While the Yale Center for British Art may have many valuable paintings in its collection, the Center considers its work with the New Haven community to be priceless.
Through hosting and organizing various interactive activities and events for the community, the Center has put forth great efforts to connect the public to the artwork in its extensive collection.
Curator of Education Linda Friedlaender said the Center’s main purpose is to serve as an educational center.
“I see the educational offerings of the Center as having two general audiences: Yale and greater New Haven,” she said.
Friedlaender said docents, who are specially trained tour guides, are an integral part of the Center’s program delivery. Jane Crowley, the Center’s head docent, said teaching people how to connect with paintings is a vital part of the program.
“The important thing with these programs is that they connect people to the paintings,” she said. “We talk about the paintings, but we also get people to look at them and visually explore them.”
One particular program aims to give New Haven teachers an opportunity to listen to literature and produce some of their own works of art. Friedlaender said the purpose of this program is to provide teachers the tools to develop their own forms of expression.
“We help enrich teachers to be as good as they can be in the classroom,” she said. “We hope they will incorporate some of the skills learned into the curriculum.”
The Center also collaborates with area arts organizations in its educational programs. Friedlaender said one particularly rewarding high school program involves a collaboration with the Elm Shakespeare Company, which teaches students about Shakespeare and visual arts.
Rachel Shane, the managing director of the Elm Shakespeare Company, said the premise for the Center’s program was a good one.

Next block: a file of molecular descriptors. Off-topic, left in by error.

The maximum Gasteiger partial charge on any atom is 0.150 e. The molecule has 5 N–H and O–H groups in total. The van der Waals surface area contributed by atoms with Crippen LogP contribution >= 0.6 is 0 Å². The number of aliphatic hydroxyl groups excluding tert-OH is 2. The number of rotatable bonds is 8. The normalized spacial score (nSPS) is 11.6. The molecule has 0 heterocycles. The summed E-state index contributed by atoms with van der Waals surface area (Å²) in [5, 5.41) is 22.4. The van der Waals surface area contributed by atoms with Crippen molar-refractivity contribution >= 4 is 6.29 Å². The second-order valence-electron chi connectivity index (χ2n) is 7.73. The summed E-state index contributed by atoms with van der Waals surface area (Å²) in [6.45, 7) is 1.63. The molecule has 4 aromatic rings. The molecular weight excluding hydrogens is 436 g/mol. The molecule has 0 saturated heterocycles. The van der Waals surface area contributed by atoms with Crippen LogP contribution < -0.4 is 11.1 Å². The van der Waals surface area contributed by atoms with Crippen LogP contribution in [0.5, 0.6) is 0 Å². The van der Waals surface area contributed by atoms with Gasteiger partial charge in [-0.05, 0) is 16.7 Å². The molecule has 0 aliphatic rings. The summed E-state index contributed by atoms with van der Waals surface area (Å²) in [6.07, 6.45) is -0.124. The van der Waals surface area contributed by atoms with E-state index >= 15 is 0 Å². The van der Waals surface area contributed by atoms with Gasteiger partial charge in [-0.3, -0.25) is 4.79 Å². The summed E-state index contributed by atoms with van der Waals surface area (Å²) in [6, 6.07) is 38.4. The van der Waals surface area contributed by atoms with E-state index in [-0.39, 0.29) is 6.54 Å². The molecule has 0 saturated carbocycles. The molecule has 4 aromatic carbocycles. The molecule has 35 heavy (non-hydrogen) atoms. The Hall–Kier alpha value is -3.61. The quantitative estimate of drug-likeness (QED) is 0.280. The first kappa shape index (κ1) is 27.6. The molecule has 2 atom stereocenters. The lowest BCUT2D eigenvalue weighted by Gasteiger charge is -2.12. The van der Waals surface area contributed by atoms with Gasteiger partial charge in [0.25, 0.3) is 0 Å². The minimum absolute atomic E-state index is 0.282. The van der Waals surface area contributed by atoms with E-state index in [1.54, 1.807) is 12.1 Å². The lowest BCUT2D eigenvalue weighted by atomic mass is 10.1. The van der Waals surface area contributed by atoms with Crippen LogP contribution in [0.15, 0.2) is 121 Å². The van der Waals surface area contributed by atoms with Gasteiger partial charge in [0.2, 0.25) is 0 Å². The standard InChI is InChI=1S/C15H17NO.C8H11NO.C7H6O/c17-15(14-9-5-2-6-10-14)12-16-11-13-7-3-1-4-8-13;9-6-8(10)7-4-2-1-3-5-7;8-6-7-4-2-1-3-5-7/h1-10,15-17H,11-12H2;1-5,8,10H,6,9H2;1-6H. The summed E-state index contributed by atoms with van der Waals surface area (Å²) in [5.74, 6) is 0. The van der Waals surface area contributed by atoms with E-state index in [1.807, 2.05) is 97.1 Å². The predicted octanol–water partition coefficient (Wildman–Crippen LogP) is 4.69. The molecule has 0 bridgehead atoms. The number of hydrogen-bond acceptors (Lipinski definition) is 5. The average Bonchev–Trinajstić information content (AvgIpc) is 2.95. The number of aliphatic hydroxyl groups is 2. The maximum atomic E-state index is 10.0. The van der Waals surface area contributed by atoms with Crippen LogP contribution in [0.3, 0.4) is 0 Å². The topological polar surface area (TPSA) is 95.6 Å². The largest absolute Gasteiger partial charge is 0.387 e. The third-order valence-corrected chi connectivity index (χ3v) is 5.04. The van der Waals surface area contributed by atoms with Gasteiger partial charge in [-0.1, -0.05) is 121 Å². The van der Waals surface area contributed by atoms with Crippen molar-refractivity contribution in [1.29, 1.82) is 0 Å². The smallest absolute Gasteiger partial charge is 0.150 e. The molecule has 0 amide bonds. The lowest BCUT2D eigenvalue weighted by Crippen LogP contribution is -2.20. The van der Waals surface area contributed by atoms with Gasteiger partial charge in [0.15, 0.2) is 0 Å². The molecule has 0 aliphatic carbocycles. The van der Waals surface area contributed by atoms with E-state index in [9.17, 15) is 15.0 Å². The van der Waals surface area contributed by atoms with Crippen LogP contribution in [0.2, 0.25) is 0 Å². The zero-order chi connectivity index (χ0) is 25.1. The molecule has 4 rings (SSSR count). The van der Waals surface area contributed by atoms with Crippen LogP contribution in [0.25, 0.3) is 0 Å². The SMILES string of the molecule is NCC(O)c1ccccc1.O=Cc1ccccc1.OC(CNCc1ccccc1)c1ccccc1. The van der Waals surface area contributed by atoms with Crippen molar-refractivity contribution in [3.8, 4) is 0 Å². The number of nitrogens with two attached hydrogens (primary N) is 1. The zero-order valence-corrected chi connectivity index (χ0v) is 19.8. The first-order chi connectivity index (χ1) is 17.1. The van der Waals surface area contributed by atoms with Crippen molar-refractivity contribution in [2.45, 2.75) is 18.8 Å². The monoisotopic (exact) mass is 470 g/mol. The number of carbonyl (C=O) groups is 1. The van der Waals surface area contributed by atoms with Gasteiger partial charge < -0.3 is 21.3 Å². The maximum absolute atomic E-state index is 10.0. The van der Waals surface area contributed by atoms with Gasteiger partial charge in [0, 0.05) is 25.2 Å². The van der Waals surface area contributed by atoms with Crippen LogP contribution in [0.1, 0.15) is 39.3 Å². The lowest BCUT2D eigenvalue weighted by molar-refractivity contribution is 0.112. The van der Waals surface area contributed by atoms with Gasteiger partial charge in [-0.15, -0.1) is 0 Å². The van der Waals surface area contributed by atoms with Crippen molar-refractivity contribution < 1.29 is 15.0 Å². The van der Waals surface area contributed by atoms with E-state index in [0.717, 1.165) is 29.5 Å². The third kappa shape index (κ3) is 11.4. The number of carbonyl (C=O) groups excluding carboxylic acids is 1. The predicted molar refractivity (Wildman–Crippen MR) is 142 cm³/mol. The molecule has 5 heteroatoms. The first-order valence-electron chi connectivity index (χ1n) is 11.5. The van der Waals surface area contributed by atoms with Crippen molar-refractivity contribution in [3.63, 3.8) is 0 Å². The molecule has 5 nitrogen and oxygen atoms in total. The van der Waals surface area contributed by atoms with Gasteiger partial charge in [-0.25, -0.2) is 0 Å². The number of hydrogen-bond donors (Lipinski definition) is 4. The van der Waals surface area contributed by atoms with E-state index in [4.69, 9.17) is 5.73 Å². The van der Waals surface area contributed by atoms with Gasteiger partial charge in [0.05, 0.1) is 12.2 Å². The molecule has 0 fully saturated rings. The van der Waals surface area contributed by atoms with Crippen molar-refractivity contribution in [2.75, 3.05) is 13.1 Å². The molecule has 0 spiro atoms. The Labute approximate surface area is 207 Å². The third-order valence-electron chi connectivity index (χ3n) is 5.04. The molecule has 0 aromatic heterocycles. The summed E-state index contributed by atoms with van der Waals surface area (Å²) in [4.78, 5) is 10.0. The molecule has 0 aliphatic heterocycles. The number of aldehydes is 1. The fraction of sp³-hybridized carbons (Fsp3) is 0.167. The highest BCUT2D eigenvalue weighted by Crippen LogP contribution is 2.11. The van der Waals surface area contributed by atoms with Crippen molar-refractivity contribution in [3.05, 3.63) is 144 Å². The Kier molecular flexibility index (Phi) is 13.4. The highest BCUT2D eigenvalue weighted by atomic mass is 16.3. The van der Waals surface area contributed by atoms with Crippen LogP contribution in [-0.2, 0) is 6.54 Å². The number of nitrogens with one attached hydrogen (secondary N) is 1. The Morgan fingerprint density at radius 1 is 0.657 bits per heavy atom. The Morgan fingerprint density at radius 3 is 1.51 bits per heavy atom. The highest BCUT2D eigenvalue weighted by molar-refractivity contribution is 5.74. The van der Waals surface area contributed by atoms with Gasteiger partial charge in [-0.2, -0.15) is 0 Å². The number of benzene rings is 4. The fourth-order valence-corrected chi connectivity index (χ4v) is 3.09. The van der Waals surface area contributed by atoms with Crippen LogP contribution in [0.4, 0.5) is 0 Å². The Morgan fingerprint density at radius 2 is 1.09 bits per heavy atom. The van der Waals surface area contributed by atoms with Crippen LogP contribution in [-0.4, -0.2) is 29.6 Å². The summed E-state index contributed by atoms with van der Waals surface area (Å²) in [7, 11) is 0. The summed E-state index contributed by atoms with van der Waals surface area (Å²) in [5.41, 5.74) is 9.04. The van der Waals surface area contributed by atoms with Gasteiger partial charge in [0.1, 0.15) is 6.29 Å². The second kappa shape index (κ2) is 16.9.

“It seemed like an excellent opportunity to introduce students to Shakespeare and art,” she said. “It’s a unique program combining both of these things.”
Several area children’s organizations such as La Junta and LEAP benefit from the Center’s community outreach programs by providing children access to the arts within the community.
Laura Ewing, a coordinator with the Yale Child Study Center, said the British Art Center serves as an important resource for underprivileged children.
“It’s a wonderful program and the kids absolutely adore it,” she said. “It gets kids out into the community, and they see parts of the city that may not be accessible to them.”
The Center’s programs are also drawing praise from members of the city’s art community. Betty Monz, the director of the Regional Cultural Plan with the Arts Council of Greater New Haven, said the British Art Center is a valuable asset for the city.
“It’s just a phenomenal facility and a phenomenal resource,” she said. “I think Yale resources are some of our community’s greatest resources.”
Crowley said she feels the Center’s community outreach programs have been successful.
“Our hope always is to bring more of the New Haven community into the museum,” she said. “I think we have tried hard and we have been making strides.”